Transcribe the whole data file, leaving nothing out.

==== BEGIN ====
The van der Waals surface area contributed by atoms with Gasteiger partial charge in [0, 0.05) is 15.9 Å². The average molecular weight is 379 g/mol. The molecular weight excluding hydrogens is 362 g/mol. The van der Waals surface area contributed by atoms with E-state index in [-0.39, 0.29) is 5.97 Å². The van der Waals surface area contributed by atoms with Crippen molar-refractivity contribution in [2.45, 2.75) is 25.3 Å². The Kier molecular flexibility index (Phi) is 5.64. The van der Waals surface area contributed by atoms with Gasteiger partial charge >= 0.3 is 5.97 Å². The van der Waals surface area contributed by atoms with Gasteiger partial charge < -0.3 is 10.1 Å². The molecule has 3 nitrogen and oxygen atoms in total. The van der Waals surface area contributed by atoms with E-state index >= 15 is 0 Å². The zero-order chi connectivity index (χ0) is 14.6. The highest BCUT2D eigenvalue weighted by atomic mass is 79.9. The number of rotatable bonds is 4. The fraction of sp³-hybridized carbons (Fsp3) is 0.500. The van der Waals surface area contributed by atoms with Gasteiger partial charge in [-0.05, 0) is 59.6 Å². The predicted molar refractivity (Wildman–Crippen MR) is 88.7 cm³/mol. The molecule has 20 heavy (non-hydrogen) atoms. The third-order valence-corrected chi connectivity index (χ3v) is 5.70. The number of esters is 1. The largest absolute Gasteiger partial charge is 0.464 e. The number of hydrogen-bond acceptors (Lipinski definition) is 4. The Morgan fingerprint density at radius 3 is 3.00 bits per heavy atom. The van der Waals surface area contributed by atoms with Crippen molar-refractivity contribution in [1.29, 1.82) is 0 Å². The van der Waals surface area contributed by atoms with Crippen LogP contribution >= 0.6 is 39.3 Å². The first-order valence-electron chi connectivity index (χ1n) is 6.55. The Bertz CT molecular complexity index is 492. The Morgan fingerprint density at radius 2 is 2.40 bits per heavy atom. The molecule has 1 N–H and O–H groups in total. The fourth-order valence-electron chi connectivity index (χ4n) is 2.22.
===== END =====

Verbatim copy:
The van der Waals surface area contributed by atoms with Gasteiger partial charge in [0, 0.05) is 15.9 Å². The average molecular weight is 379 g/mol. The molecular weight excluding hydrogens is 362 g/mol. The van der Waals surface area contributed by atoms with E-state index in [-0.39, 0.29) is 5.97 Å². The van der Waals surface area contributed by atoms with Crippen molar-refractivity contribution in [2.45, 2.75) is 25.3 Å². The Kier molecular flexibility index (Phi) is 5.64. The van der Waals surface area contributed by atoms with Gasteiger partial charge >= 0.3 is 5.97 Å². The van der Waals surface area contributed by atoms with Gasteiger partial charge < -0.3 is 10.1 Å². The molecule has 3 nitrogen and oxygen atoms in total. The van der Waals surface area contributed by atoms with E-state index >= 15 is 0 Å². The zero-order chi connectivity index (χ0) is 14.6. The highest BCUT2D eigenvalue weighted by atomic mass is 79.9. The number of rotatable bonds is 4. The fraction of sp³-hybridized carbons (Fsp3) is 0.500. The van der Waals surface area contributed by atoms with Gasteiger partial charge in [-0.05, 0) is 59.6 Å². The predicted molar refractivity (Wildman–Crippen MR) is 88.7 cm³/mol. The molecule has 20 heavy (non-hydrogen) atoms. The third-order valence-corrected chi connectivity index (χ3v) is 5.70. The number of esters is 1. The largest absolute Gasteiger partial charge is 0.464 e. The number of hydrogen-bond acceptors (Lipinski definition) is 4. The Morgan fingerprint density at radius 3 is 3.00 bits per heavy atom. The van der Waals surface area contributed by atoms with Crippen molar-refractivity contribution in [1.29, 1.82) is 0 Å². The van der Waals surface area contributed by atoms with Crippen LogP contribution >= 0.6 is 39.3 Å². The first-order valence-electron chi connectivity index (χ1n) is 6.55. The Bertz CT molecular complexity index is 492. The Morgan fingerprint density at radius 2 is 2.40 bits per heavy atom. The molecule has 1 N–H and O–H groups in total. The fourth-order valence-electron chi connectivity index (χ4n) is 2.22.